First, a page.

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MANCE CORPORATION v. ROLAND V. RULLO (01/06/69)

SUPREME COURT OF NEW YORK, WESTCHESTER COUNTY


January 6, 1969

MANCE CORPORATION, PLAINTIFF,
v.
ROLAND V. RULLO, DEFENDANT

George M. Fanelli, J.

Author: Fanelli

 Two motions: (1) by defendant for an order "squashing" the summons and dismissing the service of the summons and complaint upon the ground that defendant is immune from such service by reason of section 855 of the Code of Criminal Procedure; and (2) by plaintiff for an order pursuant to CPLR 6220 directing defendant's wife and brother to appear for disclosure in this attachment proceeding regarding their indebtedness to defendant or any property in which the defendant has an interest.

In support of his motion defendant urges that while he was before the Justice's Court in Tarrytown, N. Y., having been brought there from the State of Texas as the result of a waiver of extradition, to answer a criminal charge filed against him for grand larceny, he was served with a copy of the summons and complaint in this civil suit brought by the same complainant corporation (his former employer and corporation of which he was an officer) in said criminal proceeding, to recover the money (about $50,000) allegedly stolen and converted by him, which said alleged theft arises out of the same facts as the said criminal proceeding.

Section 855 of the Code of Criminal Procedure read as follows: "A person brought into this state on or after waiver of extradition based on a criminal charge shall not be subject to service of personal process in civil actions arising out of the same facts as the criminal proceeding to answer which he is being or has been returned until he has been convicted in the criminal proceeding, or if acquitted, until he has had reasonable opportunity to return to the state from which he was extradited."

In opposing the motion plaintiff contends that section 855 does not apply to the facts in this case since defendant was at all times a resident of the State of New York and, consequently, it cannot be said that he was, upon waiving extradition, "brought into this state".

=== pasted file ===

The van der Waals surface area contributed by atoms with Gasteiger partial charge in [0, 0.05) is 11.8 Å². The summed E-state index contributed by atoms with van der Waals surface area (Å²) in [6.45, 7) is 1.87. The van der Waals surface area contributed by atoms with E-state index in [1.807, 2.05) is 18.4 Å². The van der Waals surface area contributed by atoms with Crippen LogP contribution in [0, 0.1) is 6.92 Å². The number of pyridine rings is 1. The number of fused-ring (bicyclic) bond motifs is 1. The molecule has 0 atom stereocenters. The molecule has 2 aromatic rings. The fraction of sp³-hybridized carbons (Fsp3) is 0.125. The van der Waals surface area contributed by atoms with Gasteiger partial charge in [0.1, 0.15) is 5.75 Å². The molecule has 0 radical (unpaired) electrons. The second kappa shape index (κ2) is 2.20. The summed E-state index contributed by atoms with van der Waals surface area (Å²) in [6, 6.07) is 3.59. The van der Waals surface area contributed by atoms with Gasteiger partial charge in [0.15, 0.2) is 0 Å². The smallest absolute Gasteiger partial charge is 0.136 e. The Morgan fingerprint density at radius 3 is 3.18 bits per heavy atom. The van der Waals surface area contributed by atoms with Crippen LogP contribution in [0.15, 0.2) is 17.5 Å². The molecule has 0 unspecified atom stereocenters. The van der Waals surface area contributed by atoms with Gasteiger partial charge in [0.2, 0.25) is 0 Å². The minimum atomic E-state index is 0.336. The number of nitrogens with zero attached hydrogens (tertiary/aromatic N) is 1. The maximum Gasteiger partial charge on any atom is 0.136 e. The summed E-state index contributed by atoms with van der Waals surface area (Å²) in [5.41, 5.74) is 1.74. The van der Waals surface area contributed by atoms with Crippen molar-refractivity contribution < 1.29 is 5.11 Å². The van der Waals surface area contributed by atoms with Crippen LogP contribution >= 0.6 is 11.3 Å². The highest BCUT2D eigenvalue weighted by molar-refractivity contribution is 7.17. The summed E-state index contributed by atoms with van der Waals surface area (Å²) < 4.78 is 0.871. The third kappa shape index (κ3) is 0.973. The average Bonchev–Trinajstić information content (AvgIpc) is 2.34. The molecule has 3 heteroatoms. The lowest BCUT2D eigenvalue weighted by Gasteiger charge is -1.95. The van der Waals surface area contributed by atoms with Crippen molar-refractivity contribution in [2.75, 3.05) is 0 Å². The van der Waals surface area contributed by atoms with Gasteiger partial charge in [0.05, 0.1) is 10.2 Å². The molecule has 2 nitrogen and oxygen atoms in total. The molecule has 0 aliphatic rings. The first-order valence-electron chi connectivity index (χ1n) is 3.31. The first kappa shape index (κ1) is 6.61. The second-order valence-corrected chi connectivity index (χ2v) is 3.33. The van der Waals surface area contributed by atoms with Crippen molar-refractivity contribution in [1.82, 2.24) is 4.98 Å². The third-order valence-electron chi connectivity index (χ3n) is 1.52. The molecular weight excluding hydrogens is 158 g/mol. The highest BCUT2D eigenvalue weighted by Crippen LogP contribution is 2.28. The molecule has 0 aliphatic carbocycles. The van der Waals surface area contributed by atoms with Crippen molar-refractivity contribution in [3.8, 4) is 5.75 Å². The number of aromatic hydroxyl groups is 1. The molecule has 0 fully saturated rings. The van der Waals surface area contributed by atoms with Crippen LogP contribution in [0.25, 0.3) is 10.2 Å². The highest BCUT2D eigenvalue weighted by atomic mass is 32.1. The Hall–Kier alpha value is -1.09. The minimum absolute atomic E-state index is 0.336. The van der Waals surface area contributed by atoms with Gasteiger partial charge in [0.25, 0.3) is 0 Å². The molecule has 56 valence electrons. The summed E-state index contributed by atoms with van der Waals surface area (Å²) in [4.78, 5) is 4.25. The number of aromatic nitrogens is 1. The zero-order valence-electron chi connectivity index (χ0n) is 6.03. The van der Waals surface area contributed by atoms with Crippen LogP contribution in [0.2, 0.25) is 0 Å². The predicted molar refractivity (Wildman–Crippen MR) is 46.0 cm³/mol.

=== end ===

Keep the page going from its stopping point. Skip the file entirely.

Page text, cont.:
Defendant's motion to "squash" the service of the summons and complaint and his request to thereupon vacate the order of attachment, are denied. From a reading of all the papers, including the transcript of the extradition waiver hearing held on October 2, 1968, the court is convinced that defendant did not (as he urges) abandon his New York residence, quit his employment and join his wife in Texas after liquidating his assets, with the intention of settling there permanently. Rather, it is abundantly clear that defendant, a New York domiciliary, with his "home" in New York, was in flight from the State of New York when he was apprehended at a motel in Amarillo, Texas. Defendant left plaintiff's employ without notice over the weekend of September 21, 1968. He did not appear for work on Monday, September 23, 1968, and he was apprehended in Amarillo, Texas, on September 30, 1968. At the extradition hearing conducted on October 2, 1968 defendant gave his address as North Babylon, New York, the address he had given to plaintiff and which appeared on plaintiff's records.

The court finds from all the papers that defendant was not "brought into this state" within the meaning of section 855 of the code. This section was enacted for the purpose of assuring the asylum State that nonresident criminals, or nonresidents charged within our jurisdiction, would not be dealt with civilly until the crime was proven (Thermoid Co. v. Fabel, N.Y.2d 494). Here, defendant was at all times a resident of this State. It was only a matter of days that he was apprehended in Texas after he failed to appear for work. He fled the jurisdiction and was arrested on a bench warrant issued by the Tarrytown Justice's Court. This is not a case "where the debtor has been brought into this State, by or through the connivance of the creditor, upon the mere pretext of a criminal charge, in order to subject him here to service of civil process by arrest or otherwise", or a case where "the criminal arrest had been a mere method of getting (defendant) into this State so he could be sued here civilly" (see Thermoid Co. v. Fabel, supra, pp 500-501). As the matter now stands, defendant has been indicted upon several counts of grand larceny and is presently free on bail awaiting trial.

Plaintiff's motion for an order of disclosure is granted, in the exercise of discretion.

Disposition

Plaintiff's motion for an order of disclosure is granted, in the exercise of discretion.

19690106

© 1998 VersusLaw Inc.



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